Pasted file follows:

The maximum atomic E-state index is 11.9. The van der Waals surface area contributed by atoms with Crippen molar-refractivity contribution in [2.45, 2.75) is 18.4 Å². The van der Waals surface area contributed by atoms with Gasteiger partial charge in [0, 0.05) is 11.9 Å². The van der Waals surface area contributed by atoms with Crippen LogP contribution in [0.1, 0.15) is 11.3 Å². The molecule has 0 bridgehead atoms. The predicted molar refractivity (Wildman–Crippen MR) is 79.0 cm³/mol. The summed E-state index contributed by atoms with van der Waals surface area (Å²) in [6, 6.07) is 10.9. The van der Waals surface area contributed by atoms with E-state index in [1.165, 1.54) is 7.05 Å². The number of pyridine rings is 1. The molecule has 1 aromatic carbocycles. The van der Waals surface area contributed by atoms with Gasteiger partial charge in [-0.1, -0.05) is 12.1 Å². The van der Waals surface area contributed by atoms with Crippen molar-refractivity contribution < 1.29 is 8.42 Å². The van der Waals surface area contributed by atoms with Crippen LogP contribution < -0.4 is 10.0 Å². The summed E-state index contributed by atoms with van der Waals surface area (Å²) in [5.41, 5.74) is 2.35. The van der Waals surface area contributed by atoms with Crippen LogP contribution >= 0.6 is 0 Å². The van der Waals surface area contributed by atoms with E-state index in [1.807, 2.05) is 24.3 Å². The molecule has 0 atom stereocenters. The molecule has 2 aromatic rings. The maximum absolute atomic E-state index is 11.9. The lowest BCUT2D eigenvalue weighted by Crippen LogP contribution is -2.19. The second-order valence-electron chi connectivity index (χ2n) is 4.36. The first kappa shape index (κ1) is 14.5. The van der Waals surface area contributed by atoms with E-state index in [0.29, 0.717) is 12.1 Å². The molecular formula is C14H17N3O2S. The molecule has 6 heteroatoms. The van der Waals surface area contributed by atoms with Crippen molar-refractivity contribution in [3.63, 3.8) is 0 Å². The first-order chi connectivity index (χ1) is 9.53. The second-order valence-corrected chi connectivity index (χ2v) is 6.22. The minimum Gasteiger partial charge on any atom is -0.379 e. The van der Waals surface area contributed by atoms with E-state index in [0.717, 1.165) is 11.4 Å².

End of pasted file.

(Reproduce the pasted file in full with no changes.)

The maximum atomic E-state index is 11.9. The van der Waals surface area contributed by atoms with Crippen molar-refractivity contribution in [2.45, 2.75) is 18.4 Å². The van der Waals surface area contributed by atoms with Gasteiger partial charge in [0, 0.05) is 11.9 Å². The van der Waals surface area contributed by atoms with Crippen LogP contribution in [0.1, 0.15) is 11.3 Å². The molecule has 0 bridgehead atoms. The predicted molar refractivity (Wildman–Crippen MR) is 79.0 cm³/mol. The summed E-state index contributed by atoms with van der Waals surface area (Å²) in [6, 6.07) is 10.9. The van der Waals surface area contributed by atoms with E-state index in [1.165, 1.54) is 7.05 Å². The number of pyridine rings is 1. The molecule has 1 aromatic carbocycles. The van der Waals surface area contributed by atoms with Gasteiger partial charge in [-0.1, -0.05) is 12.1 Å². The van der Waals surface area contributed by atoms with Crippen molar-refractivity contribution < 1.29 is 8.42 Å². The van der Waals surface area contributed by atoms with Crippen LogP contribution < -0.4 is 10.0 Å². The summed E-state index contributed by atoms with van der Waals surface area (Å²) in [5.41, 5.74) is 2.35. The van der Waals surface area contributed by atoms with Crippen LogP contribution >= 0.6 is 0 Å². The van der Waals surface area contributed by atoms with E-state index in [1.807, 2.05) is 24.3 Å². The molecule has 0 atom stereocenters. The molecule has 2 aromatic rings. The maximum absolute atomic E-state index is 11.9. The lowest BCUT2D eigenvalue weighted by Crippen LogP contribution is -2.19. The second-order valence-electron chi connectivity index (χ2n) is 4.36. The first kappa shape index (κ1) is 14.5. The van der Waals surface area contributed by atoms with E-state index in [0.29, 0.717) is 12.1 Å². The molecular formula is C14H17N3O2S. The molecule has 6 heteroatoms. The van der Waals surface area contributed by atoms with Crippen molar-refractivity contribution in [3.63, 3.8) is 0 Å². The first-order chi connectivity index (χ1) is 9.53. The second-order valence-corrected chi connectivity index (χ2v) is 6.22. The minimum Gasteiger partial charge on any atom is -0.379 e. The van der Waals surface area contributed by atoms with E-state index in [0.717, 1.165) is 11.4 Å².